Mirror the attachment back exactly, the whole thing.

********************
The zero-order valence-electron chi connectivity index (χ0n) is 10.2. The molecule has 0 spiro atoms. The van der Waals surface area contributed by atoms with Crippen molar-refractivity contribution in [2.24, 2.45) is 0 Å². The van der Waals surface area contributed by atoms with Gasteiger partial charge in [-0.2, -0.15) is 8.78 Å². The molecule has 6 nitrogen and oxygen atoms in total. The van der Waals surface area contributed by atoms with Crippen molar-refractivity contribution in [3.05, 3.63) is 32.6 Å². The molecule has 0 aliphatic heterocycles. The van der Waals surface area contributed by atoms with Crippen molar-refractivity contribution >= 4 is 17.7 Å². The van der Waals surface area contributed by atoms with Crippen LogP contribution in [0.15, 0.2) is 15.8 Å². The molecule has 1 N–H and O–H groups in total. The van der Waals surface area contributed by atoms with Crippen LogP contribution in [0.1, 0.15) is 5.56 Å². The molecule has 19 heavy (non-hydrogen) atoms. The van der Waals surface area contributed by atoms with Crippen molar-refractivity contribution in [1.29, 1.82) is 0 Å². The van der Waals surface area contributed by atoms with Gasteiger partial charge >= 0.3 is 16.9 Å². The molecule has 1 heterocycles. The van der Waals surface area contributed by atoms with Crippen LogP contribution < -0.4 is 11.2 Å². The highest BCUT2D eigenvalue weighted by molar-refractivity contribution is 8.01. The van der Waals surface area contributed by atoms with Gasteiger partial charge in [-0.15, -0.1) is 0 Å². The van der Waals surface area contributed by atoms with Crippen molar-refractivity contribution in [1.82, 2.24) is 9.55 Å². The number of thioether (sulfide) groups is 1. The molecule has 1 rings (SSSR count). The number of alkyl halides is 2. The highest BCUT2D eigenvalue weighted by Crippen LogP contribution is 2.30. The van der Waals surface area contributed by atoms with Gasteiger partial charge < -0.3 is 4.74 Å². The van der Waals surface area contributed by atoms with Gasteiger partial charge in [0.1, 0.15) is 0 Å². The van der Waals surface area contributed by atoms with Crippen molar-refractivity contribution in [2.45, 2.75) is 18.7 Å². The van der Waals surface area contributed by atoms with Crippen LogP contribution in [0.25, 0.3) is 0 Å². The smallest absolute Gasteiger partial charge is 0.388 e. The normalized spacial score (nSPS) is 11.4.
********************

The zero-order valence-electron chi connectivity index (χ0n) is 10.2. The molecule has 0 spiro atoms. The van der Waals surface area contributed by atoms with Crippen molar-refractivity contribution in [2.24, 2.45) is 0 Å². The van der Waals surface area contributed by atoms with Gasteiger partial charge in [-0.2, -0.15) is 8.78 Å². The molecule has 6 nitrogen and oxygen atoms in total. The van der Waals surface area contributed by atoms with Crippen molar-refractivity contribution in [3.05, 3.63) is 32.6 Å². The molecule has 0 aliphatic heterocycles. The van der Waals surface area contributed by atoms with Crippen molar-refractivity contribution >= 4 is 17.7 Å². The van der Waals surface area contributed by atoms with Crippen LogP contribution in [0.15, 0.2) is 15.8 Å². The molecule has 1 N–H and O–H groups in total. The van der Waals surface area contributed by atoms with Crippen LogP contribution in [0.1, 0.15) is 5.56 Å². The molecule has 19 heavy (non-hydrogen) atoms. The van der Waals surface area contributed by atoms with Crippen molar-refractivity contribution in [1.29, 1.82) is 0 Å². The van der Waals surface area contributed by atoms with Gasteiger partial charge >= 0.3 is 16.9 Å². The molecule has 1 heterocycles. The van der Waals surface area contributed by atoms with Crippen LogP contribution < -0.4 is 11.2 Å². The highest BCUT2D eigenvalue weighted by molar-refractivity contribution is 8.01. The van der Waals surface area contributed by atoms with Gasteiger partial charge in [-0.15, -0.1) is 0 Å². The van der Waals surface area contributed by atoms with Crippen molar-refractivity contribution in [1.82, 2.24) is 9.55 Å². The number of thioether (sulfide) groups is 1. The molecule has 1 rings (SSSR count). The number of alkyl halides is 2. The highest BCUT2D eigenvalue weighted by Crippen LogP contribution is 2.30. The van der Waals surface area contributed by atoms with Gasteiger partial charge < -0.3 is 4.74 Å². The van der Waals surface area contributed by atoms with Gasteiger partial charge in [0.1, 0.15) is 0 Å². The van der Waals surface area contributed by atoms with Crippen molar-refractivity contribution in [2.45, 2.75) is 18.7 Å². The van der Waals surface area contributed by atoms with Crippen LogP contribution in [0.25, 0.3) is 0 Å². The smallest absolute Gasteiger partial charge is 0.388 e. The normalized spacial score (nSPS) is 11.4.